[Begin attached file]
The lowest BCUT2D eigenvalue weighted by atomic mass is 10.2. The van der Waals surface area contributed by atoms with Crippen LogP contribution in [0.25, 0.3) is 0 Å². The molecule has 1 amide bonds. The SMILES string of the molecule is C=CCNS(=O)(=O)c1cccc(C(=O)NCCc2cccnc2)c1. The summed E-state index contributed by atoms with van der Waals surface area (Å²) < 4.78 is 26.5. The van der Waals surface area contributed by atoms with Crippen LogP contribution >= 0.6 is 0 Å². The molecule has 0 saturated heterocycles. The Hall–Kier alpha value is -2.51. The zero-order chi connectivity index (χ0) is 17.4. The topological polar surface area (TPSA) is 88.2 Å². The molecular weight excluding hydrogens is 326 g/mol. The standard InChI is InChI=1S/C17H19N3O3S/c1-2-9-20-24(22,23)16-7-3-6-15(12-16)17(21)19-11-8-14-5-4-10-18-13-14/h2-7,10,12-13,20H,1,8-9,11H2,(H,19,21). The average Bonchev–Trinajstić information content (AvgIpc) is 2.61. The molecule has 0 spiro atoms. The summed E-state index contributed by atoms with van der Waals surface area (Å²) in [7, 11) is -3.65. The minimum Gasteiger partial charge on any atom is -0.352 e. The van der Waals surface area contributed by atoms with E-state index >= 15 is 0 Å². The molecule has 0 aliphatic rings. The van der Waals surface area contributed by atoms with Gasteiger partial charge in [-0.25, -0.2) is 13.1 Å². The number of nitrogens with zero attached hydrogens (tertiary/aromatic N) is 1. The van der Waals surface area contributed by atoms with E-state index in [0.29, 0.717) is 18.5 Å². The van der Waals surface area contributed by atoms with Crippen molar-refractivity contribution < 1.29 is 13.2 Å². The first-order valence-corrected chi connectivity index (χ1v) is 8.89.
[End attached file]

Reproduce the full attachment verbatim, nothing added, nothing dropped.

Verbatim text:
The lowest BCUT2D eigenvalue weighted by atomic mass is 10.2. The van der Waals surface area contributed by atoms with Crippen LogP contribution in [0.25, 0.3) is 0 Å². The molecule has 1 amide bonds. The SMILES string of the molecule is C=CCNS(=O)(=O)c1cccc(C(=O)NCCc2cccnc2)c1. The summed E-state index contributed by atoms with van der Waals surface area (Å²) < 4.78 is 26.5. The van der Waals surface area contributed by atoms with Crippen LogP contribution >= 0.6 is 0 Å². The molecule has 0 saturated heterocycles. The Hall–Kier alpha value is -2.51. The zero-order chi connectivity index (χ0) is 17.4. The topological polar surface area (TPSA) is 88.2 Å². The molecular weight excluding hydrogens is 326 g/mol. The standard InChI is InChI=1S/C17H19N3O3S/c1-2-9-20-24(22,23)16-7-3-6-15(12-16)17(21)19-11-8-14-5-4-10-18-13-14/h2-7,10,12-13,20H,1,8-9,11H2,(H,19,21). The average Bonchev–Trinajstić information content (AvgIpc) is 2.61. The molecule has 0 spiro atoms. The summed E-state index contributed by atoms with van der Waals surface area (Å²) in [7, 11) is -3.65. The minimum Gasteiger partial charge on any atom is -0.352 e. The van der Waals surface area contributed by atoms with E-state index >= 15 is 0 Å². The molecule has 0 aliphatic rings. The van der Waals surface area contributed by atoms with Gasteiger partial charge in [-0.25, -0.2) is 13.1 Å². The number of nitrogens with zero attached hydrogens (tertiary/aromatic N) is 1. The van der Waals surface area contributed by atoms with E-state index in [0.29, 0.717) is 18.5 Å². The van der Waals surface area contributed by atoms with Crippen molar-refractivity contribution < 1.29 is 13.2 Å². The first-order valence-corrected chi connectivity index (χ1v) is 8.89.